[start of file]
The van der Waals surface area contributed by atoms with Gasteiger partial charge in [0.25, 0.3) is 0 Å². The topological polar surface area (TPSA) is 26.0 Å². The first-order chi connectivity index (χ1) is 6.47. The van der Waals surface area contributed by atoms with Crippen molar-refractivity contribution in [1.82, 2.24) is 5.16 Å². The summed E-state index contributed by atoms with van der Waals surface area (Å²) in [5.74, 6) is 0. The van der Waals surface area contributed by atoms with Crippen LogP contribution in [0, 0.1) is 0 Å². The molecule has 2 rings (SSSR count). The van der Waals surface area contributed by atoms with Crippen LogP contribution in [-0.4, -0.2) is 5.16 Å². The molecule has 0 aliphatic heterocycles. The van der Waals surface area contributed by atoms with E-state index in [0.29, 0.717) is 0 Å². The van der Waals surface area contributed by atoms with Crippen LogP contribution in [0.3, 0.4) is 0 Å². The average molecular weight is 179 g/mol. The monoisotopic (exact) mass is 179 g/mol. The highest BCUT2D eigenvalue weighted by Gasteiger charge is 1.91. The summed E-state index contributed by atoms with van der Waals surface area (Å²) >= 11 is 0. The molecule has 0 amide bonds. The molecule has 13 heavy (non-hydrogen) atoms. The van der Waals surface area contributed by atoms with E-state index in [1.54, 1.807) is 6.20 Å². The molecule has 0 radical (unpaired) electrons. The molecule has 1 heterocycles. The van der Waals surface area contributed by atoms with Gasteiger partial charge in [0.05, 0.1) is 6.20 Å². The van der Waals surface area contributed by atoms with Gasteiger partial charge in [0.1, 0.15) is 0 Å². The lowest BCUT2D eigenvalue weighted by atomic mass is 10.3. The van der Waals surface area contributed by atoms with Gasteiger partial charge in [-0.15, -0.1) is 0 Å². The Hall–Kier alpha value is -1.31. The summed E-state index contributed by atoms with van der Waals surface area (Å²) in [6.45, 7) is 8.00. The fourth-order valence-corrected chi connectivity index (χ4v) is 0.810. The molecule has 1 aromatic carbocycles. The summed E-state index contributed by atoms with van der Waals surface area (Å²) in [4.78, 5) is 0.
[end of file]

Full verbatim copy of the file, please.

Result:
The van der Waals surface area contributed by atoms with Gasteiger partial charge in [0.25, 0.3) is 0 Å². The topological polar surface area (TPSA) is 26.0 Å². The first-order chi connectivity index (χ1) is 6.47. The van der Waals surface area contributed by atoms with Crippen molar-refractivity contribution in [1.82, 2.24) is 5.16 Å². The summed E-state index contributed by atoms with van der Waals surface area (Å²) in [5.74, 6) is 0. The van der Waals surface area contributed by atoms with Crippen LogP contribution in [0, 0.1) is 0 Å². The molecule has 2 rings (SSSR count). The van der Waals surface area contributed by atoms with Crippen LogP contribution in [-0.4, -0.2) is 5.16 Å². The molecule has 0 aliphatic heterocycles. The van der Waals surface area contributed by atoms with E-state index in [0.29, 0.717) is 0 Å². The van der Waals surface area contributed by atoms with Crippen LogP contribution in [0.3, 0.4) is 0 Å². The average molecular weight is 179 g/mol. The monoisotopic (exact) mass is 179 g/mol. The highest BCUT2D eigenvalue weighted by Gasteiger charge is 1.91. The summed E-state index contributed by atoms with van der Waals surface area (Å²) >= 11 is 0. The molecule has 0 amide bonds. The molecule has 13 heavy (non-hydrogen) atoms. The van der Waals surface area contributed by atoms with E-state index in [1.54, 1.807) is 6.20 Å². The molecule has 0 radical (unpaired) electrons. The molecule has 1 heterocycles. The van der Waals surface area contributed by atoms with Gasteiger partial charge in [0.05, 0.1) is 6.20 Å². The van der Waals surface area contributed by atoms with Gasteiger partial charge in [0.1, 0.15) is 0 Å². The lowest BCUT2D eigenvalue weighted by atomic mass is 10.3. The van der Waals surface area contributed by atoms with Gasteiger partial charge in [-0.15, -0.1) is 0 Å². The Hall–Kier alpha value is -1.31. The summed E-state index contributed by atoms with van der Waals surface area (Å²) in [6.45, 7) is 8.00. The fourth-order valence-corrected chi connectivity index (χ4v) is 0.810. The molecule has 1 aromatic carbocycles. The summed E-state index contributed by atoms with van der Waals surface area (Å²) in [4.78, 5) is 0.